The last signs of winter are subtly slipping away, as days become longer and snow turns to rain at lower elevations. For many, the end of winter signals the end of the snowboard season, as resorts look to transition into summer operations. However, for those that live for linking turns all year spring signifies the beginning of touring season.
Splitboarding, or touring, has exploded in popularity in the last several years, with snow enthusiasts looking to expand their skills in the backcountry, spring, and even summer, touring offers a way for dedicated snowboarders to enjoy the mountains all year. While splitboarding in the spring and summer generally offers safer snow conditions, the mountains are always variable, and everything from slides to services can be hazards, even when the snow seems relatively stable.
It’s imperative that you have adequate education, experience, and gear when traveling into the backcountry and for anyone that is interested in splitboarding I’ve curated a collection of essentials that will help keep you stay safe, and stoked when embarking on your first tour. If you are craving some awe-inspiring turns in the spring’s freshest corn, these pieces of gear can help.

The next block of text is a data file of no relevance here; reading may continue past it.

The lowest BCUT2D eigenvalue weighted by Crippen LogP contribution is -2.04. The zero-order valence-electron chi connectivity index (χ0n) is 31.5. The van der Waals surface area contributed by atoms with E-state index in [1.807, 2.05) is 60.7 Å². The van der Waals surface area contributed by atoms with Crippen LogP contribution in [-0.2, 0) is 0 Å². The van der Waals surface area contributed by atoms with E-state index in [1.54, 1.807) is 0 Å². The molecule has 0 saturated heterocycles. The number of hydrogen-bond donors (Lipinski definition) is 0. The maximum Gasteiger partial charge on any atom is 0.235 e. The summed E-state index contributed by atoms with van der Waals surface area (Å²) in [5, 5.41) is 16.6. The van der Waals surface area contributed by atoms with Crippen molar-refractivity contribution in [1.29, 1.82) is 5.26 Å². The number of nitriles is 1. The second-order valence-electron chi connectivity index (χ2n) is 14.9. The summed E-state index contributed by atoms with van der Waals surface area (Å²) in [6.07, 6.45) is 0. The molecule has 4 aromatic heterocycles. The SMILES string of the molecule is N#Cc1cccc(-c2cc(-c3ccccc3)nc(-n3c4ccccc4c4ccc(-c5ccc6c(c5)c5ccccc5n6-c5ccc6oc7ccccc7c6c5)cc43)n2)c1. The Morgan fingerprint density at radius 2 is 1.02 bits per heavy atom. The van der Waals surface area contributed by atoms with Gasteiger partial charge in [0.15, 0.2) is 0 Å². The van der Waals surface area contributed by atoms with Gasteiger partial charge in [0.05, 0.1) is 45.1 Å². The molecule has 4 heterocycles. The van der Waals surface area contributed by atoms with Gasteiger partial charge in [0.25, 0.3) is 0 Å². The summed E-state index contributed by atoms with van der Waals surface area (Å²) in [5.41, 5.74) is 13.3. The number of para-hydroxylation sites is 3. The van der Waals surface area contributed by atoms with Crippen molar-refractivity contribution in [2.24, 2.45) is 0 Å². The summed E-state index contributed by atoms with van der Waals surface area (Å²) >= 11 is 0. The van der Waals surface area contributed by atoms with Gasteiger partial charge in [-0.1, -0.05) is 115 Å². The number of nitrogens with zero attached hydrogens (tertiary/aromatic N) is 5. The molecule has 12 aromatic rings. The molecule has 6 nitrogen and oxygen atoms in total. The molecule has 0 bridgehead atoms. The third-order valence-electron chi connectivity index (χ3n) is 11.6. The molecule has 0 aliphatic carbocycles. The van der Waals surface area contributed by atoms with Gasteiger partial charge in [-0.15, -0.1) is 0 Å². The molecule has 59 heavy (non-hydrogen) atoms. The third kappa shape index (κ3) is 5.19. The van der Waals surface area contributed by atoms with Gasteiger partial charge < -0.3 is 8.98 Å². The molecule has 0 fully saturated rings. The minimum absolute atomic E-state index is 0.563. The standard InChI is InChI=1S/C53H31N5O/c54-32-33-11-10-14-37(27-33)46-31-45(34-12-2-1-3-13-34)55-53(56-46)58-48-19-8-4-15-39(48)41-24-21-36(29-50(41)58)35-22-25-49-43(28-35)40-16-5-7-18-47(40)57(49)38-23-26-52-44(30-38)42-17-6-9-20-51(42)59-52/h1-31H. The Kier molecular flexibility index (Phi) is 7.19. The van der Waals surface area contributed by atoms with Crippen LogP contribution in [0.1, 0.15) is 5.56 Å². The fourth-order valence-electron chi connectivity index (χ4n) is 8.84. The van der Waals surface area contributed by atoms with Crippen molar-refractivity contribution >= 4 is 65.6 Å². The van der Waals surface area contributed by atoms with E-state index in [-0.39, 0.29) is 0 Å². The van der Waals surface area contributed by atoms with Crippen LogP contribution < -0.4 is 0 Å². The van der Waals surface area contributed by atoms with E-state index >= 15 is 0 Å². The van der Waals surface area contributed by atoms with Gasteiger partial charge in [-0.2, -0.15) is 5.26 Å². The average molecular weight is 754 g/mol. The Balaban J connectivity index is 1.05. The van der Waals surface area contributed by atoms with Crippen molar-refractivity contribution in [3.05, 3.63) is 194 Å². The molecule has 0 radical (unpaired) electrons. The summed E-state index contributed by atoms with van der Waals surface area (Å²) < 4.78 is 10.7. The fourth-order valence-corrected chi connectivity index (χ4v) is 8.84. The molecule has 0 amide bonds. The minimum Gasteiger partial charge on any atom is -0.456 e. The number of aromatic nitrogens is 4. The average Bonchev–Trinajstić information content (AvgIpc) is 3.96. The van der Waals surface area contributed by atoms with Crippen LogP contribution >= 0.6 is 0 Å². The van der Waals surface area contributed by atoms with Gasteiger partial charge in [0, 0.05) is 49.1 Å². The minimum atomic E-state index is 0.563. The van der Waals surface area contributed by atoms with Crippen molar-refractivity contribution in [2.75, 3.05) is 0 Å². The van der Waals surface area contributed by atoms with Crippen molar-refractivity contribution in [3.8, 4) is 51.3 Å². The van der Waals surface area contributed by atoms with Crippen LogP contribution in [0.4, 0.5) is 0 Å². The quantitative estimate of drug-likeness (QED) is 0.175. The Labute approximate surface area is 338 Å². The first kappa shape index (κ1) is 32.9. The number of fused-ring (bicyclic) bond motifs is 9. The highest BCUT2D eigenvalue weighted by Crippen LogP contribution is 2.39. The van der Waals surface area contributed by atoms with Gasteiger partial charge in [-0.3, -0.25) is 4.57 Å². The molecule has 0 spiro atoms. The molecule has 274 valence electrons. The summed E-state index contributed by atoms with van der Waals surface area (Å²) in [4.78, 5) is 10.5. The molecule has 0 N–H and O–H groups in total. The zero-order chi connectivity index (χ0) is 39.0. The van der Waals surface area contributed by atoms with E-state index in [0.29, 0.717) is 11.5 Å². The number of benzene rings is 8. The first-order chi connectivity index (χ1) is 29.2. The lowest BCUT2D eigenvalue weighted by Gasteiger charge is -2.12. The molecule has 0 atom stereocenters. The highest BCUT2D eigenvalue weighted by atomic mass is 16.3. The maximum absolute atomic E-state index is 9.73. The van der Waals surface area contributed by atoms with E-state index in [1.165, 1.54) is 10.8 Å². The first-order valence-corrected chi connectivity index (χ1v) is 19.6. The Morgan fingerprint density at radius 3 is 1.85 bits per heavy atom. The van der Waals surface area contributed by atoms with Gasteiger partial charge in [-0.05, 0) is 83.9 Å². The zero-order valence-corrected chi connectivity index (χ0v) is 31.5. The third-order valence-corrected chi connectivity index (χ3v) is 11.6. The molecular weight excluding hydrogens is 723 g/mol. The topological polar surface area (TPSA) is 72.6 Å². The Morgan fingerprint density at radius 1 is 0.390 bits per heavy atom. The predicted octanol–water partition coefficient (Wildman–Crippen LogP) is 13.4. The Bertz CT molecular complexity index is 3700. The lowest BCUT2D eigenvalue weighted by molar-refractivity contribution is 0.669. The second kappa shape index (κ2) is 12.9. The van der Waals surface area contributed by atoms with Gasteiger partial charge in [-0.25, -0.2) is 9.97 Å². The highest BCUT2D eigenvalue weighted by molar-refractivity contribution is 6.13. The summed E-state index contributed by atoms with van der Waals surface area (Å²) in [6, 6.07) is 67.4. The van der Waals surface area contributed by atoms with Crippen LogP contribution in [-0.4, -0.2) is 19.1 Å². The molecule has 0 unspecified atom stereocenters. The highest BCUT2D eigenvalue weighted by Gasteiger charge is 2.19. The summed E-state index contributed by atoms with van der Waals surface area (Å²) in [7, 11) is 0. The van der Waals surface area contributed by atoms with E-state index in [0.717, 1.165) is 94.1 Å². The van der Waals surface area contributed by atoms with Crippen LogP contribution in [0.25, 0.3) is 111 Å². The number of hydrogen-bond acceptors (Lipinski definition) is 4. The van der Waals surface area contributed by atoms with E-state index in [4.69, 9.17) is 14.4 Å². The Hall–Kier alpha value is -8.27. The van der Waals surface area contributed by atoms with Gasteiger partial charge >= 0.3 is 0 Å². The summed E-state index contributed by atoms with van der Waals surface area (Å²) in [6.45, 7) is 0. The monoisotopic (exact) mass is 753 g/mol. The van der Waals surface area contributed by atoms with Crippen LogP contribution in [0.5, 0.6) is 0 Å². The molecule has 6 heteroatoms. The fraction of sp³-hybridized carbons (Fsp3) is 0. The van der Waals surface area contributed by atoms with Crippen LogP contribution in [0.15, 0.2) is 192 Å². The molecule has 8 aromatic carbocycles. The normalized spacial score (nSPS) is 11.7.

One of the most essential pieces of gear is a pair of proper splitboard bindings. Can you use a pair of regular bindings for splitboarding? Yes. However, splitboard bindings are specifically engineered and manufactured to enhance the experience. From functionality to performance, a proper split binding can elevate the experience. The Union Expedition FC is a great choice for splitboard enthusiasts as it’s lightweight, easy to use and doesn’t sacrifice said performance when in ride mode.
GPS locators are becoming a must for avid backcountry riders. The systems are designed to send out an SOS to emergency rescue teams in case the shit hits the fan. Most locators are one button alerts. So as when your grandmother falls down in the shower you can hit it and wait for the rescue team. Jeremy Jones recently put his stamp of approval on the Somewear Labs GPS locator, which not only allows for one-touch emergency response but also doubles as a global hotspot for cell service so you can also hit some Tinder matches while in the field. Don’t let a GPS locator lull you into the backcountry without proper training, it can takes several hours to days to get rescued, so the GPS locator should be seen as a way to assist your rescue efforts if things go south. A developed skill set and proper education to venture into unpatrolled terrain is still required.
If you don’t already know that you should always be riding with avy gear, regardless of the season, than unpack and go take an Avy 1 course. If you don’t own sufficient gear buy some now. You can find awesome package deals on the three rescue essentials (shovel, beacon, probe). BCA offers great packages that are easy to use and affordable for more budget conscious boarders.